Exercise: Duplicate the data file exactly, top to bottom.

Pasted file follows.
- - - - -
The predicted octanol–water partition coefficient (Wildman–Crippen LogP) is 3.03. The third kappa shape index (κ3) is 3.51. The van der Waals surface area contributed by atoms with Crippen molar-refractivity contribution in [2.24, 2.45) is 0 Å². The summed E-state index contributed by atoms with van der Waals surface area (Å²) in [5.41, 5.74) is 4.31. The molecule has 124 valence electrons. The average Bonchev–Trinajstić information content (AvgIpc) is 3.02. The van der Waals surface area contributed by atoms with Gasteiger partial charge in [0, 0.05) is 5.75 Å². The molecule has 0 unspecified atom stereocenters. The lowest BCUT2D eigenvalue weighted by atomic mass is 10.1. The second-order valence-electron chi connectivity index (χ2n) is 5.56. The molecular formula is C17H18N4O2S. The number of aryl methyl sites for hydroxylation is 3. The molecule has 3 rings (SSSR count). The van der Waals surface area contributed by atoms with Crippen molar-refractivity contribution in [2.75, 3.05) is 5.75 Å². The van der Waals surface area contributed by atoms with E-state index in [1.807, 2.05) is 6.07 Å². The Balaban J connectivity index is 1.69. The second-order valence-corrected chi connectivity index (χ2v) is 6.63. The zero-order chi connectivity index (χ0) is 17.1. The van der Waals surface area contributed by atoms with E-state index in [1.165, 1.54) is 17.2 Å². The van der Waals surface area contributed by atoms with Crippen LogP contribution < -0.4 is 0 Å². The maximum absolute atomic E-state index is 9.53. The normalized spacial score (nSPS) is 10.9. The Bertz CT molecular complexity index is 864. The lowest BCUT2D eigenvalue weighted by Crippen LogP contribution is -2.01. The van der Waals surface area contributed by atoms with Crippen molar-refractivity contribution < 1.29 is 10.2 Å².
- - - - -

The predicted octanol–water partition coefficient (Wildman–Crippen LogP) is 3.03. The third kappa shape index (κ3) is 3.51. The van der Waals surface area contributed by atoms with Crippen molar-refractivity contribution in [2.24, 2.45) is 0 Å². The summed E-state index contributed by atoms with van der Waals surface area (Å²) in [5.41, 5.74) is 4.31. The molecule has 124 valence electrons. The average Bonchev–Trinajstić information content (AvgIpc) is 3.02. The van der Waals surface area contributed by atoms with Gasteiger partial charge in [0, 0.05) is 5.75 Å². The molecule has 0 unspecified atom stereocenters. The lowest BCUT2D eigenvalue weighted by atomic mass is 10.1. The second-order valence-electron chi connectivity index (χ2n) is 5.56. The molecular formula is C17H18N4O2S. The number of aryl methyl sites for hydroxylation is 3. The molecule has 3 rings (SSSR count). The van der Waals surface area contributed by atoms with Crippen molar-refractivity contribution in [2.75, 3.05) is 5.75 Å². The van der Waals surface area contributed by atoms with E-state index in [1.807, 2.05) is 6.07 Å². The Balaban J connectivity index is 1.69. The second-order valence-corrected chi connectivity index (χ2v) is 6.63. The zero-order chi connectivity index (χ0) is 17.1. The van der Waals surface area contributed by atoms with E-state index in [1.165, 1.54) is 17.2 Å². The van der Waals surface area contributed by atoms with Crippen LogP contribution < -0.4 is 0 Å². The maximum absolute atomic E-state index is 9.53. The normalized spacial score (nSPS) is 10.9. The Bertz CT molecular complexity index is 864. The lowest BCUT2D eigenvalue weighted by Crippen LogP contribution is -2.01. The van der Waals surface area contributed by atoms with Crippen molar-refractivity contribution < 1.29 is 10.2 Å².